Scientists have identified two new greenhouse gases - one emitted by the electronic industry and the other used in pest control, which are rapidly accumulating in the atmosphere.
According to a report by ABC News, climate scientist Dr Paul Fraser of CSIRO Marine and Atmospheric Research have reported the measurements of nitrogen trifluoride (NF3) and sulfuryl fluoride (SO2F2), the two new gases.
They say that countries should consider including these gases for control in the revision of the Kyoto Protocol due later this year.
"Although their abundance in the atmosphere is quite low their growth rates are relatively high," said Fraser, who worked with a team at the Scripps Institution of Oceanography in the US.
Fraser said that industry began using the two industrial gases from the late 1990s, partly as alternatives to other harmful greenhouse and ozone-depleting gases.
He said that NF3 was chosen by the electronics industry to replace perfluorocarbons (PFCs), particularly in the manufacture of circuit-boards in liquid-crystal flat-panel screens.
SO2F2 was chosen to replace methyl bromide as a fumigant.
Fraser said the International Panel on Climate Change identified the greenhouse potential of NF3 and SO2F2 over a decade ago, but he and colleagues have only recently begun measuring their atmospheric accumulation.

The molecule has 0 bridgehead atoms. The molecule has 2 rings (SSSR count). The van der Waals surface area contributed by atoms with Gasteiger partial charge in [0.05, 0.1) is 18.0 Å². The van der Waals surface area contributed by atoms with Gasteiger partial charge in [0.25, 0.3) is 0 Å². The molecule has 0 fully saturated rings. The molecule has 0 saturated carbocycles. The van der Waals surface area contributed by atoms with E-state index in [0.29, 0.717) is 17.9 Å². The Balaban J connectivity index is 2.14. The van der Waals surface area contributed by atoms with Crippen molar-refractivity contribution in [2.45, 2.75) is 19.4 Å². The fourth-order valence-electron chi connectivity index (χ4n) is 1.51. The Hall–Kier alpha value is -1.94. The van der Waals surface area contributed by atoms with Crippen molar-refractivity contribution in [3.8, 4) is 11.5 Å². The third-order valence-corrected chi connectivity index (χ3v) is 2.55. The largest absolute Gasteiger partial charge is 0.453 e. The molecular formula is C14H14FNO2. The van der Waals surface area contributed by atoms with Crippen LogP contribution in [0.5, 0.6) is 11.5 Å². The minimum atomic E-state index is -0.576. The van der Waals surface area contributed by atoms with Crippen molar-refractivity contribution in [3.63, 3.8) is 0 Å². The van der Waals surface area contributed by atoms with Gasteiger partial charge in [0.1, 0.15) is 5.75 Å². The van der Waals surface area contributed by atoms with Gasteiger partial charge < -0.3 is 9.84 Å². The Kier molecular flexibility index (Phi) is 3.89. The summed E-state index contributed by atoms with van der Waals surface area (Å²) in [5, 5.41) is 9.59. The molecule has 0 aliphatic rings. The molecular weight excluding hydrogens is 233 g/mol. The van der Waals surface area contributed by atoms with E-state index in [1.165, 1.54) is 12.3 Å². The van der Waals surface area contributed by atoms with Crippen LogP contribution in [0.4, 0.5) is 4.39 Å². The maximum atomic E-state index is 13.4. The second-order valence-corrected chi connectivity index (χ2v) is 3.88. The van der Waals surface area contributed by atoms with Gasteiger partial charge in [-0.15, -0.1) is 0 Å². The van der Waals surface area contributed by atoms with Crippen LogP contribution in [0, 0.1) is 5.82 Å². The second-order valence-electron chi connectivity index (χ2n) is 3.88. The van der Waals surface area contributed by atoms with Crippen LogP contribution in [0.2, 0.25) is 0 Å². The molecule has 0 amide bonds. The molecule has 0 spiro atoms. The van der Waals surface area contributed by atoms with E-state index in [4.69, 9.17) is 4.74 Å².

They measured the gases, which are circulating the globe, at various locations including Trinidad Head, La Jolla in California, and Cape Grim in Tasmania.
"The gases are in the clean air coming off the Southern Ocean in Tasmania," said Fraser.
He said that the gases are known to be between 600 and 5000 times more potent than CO2.
"They are currently only present at a concentration of 10 parts per trillion in the atmosphere, but are growing at around 5 percent a year, faster than any of the greenhouse gasses included in the Kyoto Protocol," said Fraser.
According to Fraser, consideration has to be given to whether NF3 and SO2F2 should be included in a future version of the Kyoto Protocol.
"Whether we control them or not, we have to take into account their current and future impact if we want to be able to predict climate change," he said.
Fraser said that while the new gases would have less than 1 percent impact on climate by 2050, controlling NF3 is particularly important because it persists for hundreds of years in the atmosphere.